Interview partners: Obsidian C. (guitar),
Wizziac (bass), Thebon (vocals)
Questions by: Twilightheart
Time: October 14, 2006
Method: face to face

Scroll down!

Obsidian C.

After Keep of Kalessin's gig in Munich on October 14, 2006 I had made an appointment with Wizziac for an interview (I had chosen him because I had already met him in spring the same year, and as he seems to be an interesting person, I wanted to know more about him). I didn't really expect anyone else to join us, but Obsidian C. in his position as the head of the band joined us anyway, as well as Thebon, the new vocalist. It was a funny situation, because actually there was no real place to sit, so the guys worked hard for some minutes and just took all kinds of bags and luggage off from the seating corner to get us a place to take seat in the tourbus' "shoe corner". But still there were some hundret (? ;-) ) paires of shoes surrounding us... sorry, if I should have stepped on any of those. :-/ 

O = Obsidian C.
T = Twilightheart
Wiz = Wizziac
Thebon = Thebon

((Comments in double brackets are additional explanations of Twilightheart)) 

T > Some minutes before you said this was the worst show of the whole tour. Why do you think so?

O > I think the band was a bit out of it today. I don’t think we played that well. And I’m sad to say that the crowd wasn’t very good either. So the combination of that both made it bad. But for the most part I think it was because of the band and how we played. We just were a little bit tired and so we didn’t perform very well today.

T > So it was mainly for being tired…

O > It was also because we didn’t have a soundcheck and the sound of the monitors was all way off sometimes. It’s difficult to perform at your best when you’re struggeling to hear what the other guys are doing and hearing yourself. And it’s not helping when the crowd is standing and moaning. Looking up at you, not being interested in what you’re doing.

T > How many visitors were there in other cities? Today here were at least 500 people, I guess.

O > I heared today there are 700 people. It varies a lot. On weekdays there tend to be less people than on the weekend. It depends on the capacity of the venue. Some venues have a capacity of 400 and some have 1000. I think that the number of people there tonight was really good, but I was surprised that they were not more enthusiastic on a Saturday.

T > Maybe that’s the mentality of Bavarian people.

O > Yeah, I think it is. But also I know from my part, that when I’m enjoying a show, I’m not moshing and I’m not headbanging, I just stand and watch the band. Maybe that’s the thing with the crowd here.

T > For what reason did the two support bands not join the first gigs of this tour?

O > It was simply because of economical reasons, because this bus ((wherein we were sitting at this moment)) was in London and it would have cost way to much money to have this tourbus go up to Germany. So it was much easier for us to fly to London and meet the bus there.

T > Do you know whose decision it was to hire Dark Fortress as a support for these three gigs?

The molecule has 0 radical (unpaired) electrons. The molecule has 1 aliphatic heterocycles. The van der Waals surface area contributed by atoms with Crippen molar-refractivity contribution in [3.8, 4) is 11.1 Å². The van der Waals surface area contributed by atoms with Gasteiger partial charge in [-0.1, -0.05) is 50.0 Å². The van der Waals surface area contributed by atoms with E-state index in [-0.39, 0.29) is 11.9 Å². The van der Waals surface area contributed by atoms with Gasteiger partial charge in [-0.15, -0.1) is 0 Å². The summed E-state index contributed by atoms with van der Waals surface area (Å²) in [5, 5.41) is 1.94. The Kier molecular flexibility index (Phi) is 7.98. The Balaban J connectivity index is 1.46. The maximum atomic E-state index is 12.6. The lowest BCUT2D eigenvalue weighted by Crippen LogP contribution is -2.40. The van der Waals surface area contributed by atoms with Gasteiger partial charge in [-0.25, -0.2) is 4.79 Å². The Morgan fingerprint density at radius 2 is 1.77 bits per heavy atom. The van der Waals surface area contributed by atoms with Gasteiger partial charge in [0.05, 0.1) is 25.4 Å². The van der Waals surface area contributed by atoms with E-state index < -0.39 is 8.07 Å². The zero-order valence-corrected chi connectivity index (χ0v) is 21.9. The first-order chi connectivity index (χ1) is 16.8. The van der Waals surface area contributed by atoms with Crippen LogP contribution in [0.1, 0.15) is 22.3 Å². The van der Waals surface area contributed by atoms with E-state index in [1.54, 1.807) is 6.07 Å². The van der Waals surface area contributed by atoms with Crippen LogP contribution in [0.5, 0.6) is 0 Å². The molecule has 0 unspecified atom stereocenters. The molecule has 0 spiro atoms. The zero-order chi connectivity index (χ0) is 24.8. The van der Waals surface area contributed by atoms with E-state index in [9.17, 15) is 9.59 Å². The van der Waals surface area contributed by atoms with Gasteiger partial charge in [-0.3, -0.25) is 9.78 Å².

O > I think it was the German promoter.

T > So you don’t even know this band?

O > No. 

T > Will there be a DVD about the Trondheim-Jazz-Festival?

O > Not a DVD, but we might put some clips of some of the songs out on the internet, just for that people can see what we did on that show.

T > How exactly can I imagine this “Metal meets Jazz” thing?

O > You’re probably thinking “Jazz like groovy Jazz”, but Monolithic actually plays more like Meshugga jazzy Metal, really hard and extreme, but they have Jazz influence. And we kind of like sold it together with our stuff. So we were on stage, both bands at the same time and had our turn of playing. So, it was a success. It was completely sold out.

T > What about the “Into the fire” video? How was it possible that TV stations get hold of a video that was not officially released?

O > It’s a fuck up from the label. Someone had found a DVD where it said: “Keep of Kalessin video” and that person thought “Hey, let’s send this out”. He sent it out to all the distributors and TV-stations in Norway. And unfortunately that video was running  for a week on Norwegian television before they pulled it back. Nowadays a week is one week to much, since we have the internet, so now it’s out on YouTube and so on. But I hope that all the fans just know that this is not quality that is approved by the band and this is something we totally would stop airing.

T > What I don’t understand in the whole thing is: you said the regisseur didn’t do a good job. But any of you or your label must have chosen this guy. So why did you chose exactly this guy?

O > The label chose him. He had done some videos for other bands. But it was a pretty bold project, because shooting a 100 % CGI video costs a lot of money. But I also talked to him and he assured me several times that this CGI would be really good and meet the standarts of this band. But when he showed us the final clip I was just knocked out of my chair because it was so fucking bad. It’s insanely bad if you ask me, and on top of it all, he has not even taken his time to synchronize the band in the video to the music. Everything about this video is just total fuck up.